The RN is responsible for the excellent delivery of care to a variety of patients including; pediatric, general surgical, general medical, stroke, orthopedics, and urology. Working within the model of “Safe Patient Family Centered Care”, the RN collaborates with the Health Care team to develop a plan of care, monitor the effectiveness of that plan, and meet the patient and families’ needs. The RN works under the direction of the designated leadership team.
Essential Job Responsibilities/Core Competencies
Nursing expertise and clinical knowledge develop over time and are acquired through experience and exposure to different practice situations. Nurses must utilize multiple ways of thinking in order to cultivate the essential skills of clinical reasoning, critical thinking and clinical judgment. These skills will continue to develop as they progress through the stages of a career on their journey from novice to expert. Competence in these areas develops over a continuum and can be measured throughout each of these stages. The evaluator considers the expected stage of competency when rating the degree to which the nurse is performing.
Stage 1: Novice Beginners, because they have no experience with the situations in which they are expected to perform, must depend on rules to guide their actions. Following rules, however, has its limits. No rule can tell novices which tasks are most relevant in real life situations. The novice will usually ask to be shown or told what to do.
Stage 2: Advanced Beginner An advanced beginner is one who has coped with enough real situations to note (or to have them pointed out by a mentor) the recurrent meaningful aspects of situations. An advanced beginner needs help setting priorities since she/he operates on general guidelines and is only beginning to perceive recurrent meaningful patterns. The advanced beginner cannot reliably sort out what is most important in complex situations and will require help to prioritize.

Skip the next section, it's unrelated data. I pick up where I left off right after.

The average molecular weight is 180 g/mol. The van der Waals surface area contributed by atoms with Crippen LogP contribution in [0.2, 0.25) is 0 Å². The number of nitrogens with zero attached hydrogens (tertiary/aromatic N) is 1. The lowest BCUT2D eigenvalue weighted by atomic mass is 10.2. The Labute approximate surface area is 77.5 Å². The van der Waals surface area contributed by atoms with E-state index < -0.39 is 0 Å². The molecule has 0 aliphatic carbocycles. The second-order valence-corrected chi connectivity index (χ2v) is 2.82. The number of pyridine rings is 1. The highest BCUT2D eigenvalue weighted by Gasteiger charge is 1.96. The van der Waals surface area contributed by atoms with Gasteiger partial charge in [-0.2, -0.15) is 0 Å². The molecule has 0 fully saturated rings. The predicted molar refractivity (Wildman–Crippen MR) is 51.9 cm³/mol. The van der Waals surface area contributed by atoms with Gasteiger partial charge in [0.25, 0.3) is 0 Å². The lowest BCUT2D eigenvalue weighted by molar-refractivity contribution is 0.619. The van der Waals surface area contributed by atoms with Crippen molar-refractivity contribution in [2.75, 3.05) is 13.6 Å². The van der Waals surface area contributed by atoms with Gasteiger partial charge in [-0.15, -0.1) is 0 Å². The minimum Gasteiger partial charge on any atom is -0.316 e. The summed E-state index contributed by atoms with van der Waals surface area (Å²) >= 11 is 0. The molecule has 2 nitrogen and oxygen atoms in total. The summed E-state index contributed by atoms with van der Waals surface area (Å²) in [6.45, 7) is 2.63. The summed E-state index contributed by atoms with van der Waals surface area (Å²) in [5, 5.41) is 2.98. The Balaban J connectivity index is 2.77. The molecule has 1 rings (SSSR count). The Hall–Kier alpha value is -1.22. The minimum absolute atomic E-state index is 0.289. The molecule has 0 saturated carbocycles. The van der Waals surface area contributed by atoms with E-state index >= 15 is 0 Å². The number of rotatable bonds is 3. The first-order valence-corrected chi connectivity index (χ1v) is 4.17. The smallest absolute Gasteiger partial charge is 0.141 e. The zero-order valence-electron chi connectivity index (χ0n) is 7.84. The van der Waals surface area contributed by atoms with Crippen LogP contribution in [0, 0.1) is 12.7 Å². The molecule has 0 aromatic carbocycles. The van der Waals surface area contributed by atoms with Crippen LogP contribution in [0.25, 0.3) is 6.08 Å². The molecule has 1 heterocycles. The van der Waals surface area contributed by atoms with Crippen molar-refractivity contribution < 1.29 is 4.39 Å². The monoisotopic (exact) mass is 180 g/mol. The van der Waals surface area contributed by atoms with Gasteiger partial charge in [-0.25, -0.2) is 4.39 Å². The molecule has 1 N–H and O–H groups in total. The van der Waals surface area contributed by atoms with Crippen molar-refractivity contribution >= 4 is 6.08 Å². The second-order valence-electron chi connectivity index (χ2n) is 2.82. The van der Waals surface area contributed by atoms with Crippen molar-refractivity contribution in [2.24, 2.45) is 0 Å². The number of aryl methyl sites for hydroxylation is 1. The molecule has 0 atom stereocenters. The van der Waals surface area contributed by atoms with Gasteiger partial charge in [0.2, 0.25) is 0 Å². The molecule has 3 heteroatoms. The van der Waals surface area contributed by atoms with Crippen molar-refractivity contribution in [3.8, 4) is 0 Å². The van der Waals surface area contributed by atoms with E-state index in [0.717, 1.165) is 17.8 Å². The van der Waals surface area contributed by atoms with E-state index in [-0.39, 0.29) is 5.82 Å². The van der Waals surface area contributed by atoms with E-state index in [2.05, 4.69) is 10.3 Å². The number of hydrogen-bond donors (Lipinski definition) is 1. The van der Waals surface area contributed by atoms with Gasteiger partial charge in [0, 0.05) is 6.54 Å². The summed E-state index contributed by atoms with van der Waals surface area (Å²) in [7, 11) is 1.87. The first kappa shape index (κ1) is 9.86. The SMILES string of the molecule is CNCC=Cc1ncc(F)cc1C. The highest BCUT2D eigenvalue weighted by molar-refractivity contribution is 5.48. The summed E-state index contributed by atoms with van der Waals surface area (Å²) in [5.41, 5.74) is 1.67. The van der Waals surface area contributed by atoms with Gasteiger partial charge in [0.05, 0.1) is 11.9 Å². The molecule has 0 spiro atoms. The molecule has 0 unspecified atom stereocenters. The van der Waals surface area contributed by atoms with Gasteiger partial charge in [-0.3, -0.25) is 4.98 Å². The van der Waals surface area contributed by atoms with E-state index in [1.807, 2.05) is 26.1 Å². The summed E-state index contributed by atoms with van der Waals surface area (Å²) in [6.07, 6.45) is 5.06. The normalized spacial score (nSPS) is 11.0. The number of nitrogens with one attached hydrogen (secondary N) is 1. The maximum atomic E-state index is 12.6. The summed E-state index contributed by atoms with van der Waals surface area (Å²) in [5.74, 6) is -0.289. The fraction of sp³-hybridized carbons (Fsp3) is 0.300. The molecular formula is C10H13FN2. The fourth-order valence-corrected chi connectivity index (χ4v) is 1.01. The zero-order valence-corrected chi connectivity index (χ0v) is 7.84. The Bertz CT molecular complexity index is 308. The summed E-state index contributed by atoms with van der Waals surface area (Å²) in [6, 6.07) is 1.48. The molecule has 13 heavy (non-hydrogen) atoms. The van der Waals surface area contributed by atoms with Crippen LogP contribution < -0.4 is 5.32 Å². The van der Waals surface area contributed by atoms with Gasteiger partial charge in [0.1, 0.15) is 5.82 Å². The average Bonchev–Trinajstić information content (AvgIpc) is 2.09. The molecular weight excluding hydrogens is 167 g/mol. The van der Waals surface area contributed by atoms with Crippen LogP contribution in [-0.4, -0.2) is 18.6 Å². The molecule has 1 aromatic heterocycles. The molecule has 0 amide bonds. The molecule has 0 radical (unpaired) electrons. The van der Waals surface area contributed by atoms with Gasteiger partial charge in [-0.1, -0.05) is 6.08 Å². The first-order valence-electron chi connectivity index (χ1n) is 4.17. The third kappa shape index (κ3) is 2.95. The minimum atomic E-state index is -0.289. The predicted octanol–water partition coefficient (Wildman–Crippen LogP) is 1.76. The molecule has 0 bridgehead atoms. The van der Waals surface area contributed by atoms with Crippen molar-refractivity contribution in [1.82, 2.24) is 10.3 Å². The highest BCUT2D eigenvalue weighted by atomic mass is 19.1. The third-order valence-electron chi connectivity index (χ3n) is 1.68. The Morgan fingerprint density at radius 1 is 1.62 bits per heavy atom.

Stage 3: Competent Typically, the competent professional has been in practice two or three years. This person can rely on long-range goals and plans to determine which aspects of a situation are important and which can be ignored. The competent professional lacks the speed and flexibility of someone who has reached the proficient level, but competence is characterized by a feeling of mastery and the ability to cope with and manage contingencies of practice.
Stage 4: Proficient This is someone who perceives a situation as a whole rather than in terms of parts. With holistic understanding, decision-making is less labored since the professional has a perspective on which of the many attributes and aspects present are the important ones. The proficient performer considers fewer options and hones in on the accurate region of the problem.
Stage 5: Expert The expert professional is one who no longer relies on an analytical principle (rule, guideline, and maxim) to connect an understanding of the situation to an appropriate action. With an extensive background of experience, the expert has an intuitive grasp of the situation and focuses in on the accurate region of the problem without wasteful consideration of a larger range of unfruitful possibilities. (Adapted from Benner, 1984, pp. 13-34)
1. Demonstrates leadership in the professional practice setting through accountability, influence, change management, and collaboration with others in a way that will facilitate the establishment and achievement of shared goals.
2. Identifies, integrates, and evaluates current evidence and research findings coupled with clinical expertise and consideration of patients’ preferences, experience, and values to make practice decisions for quality outcomes.
3. Utilizes clinical reasoning and critical thinking skills, which drives a culture of safety to prevent risk of harm to healthcare consumers, families, colleagues, and the environment.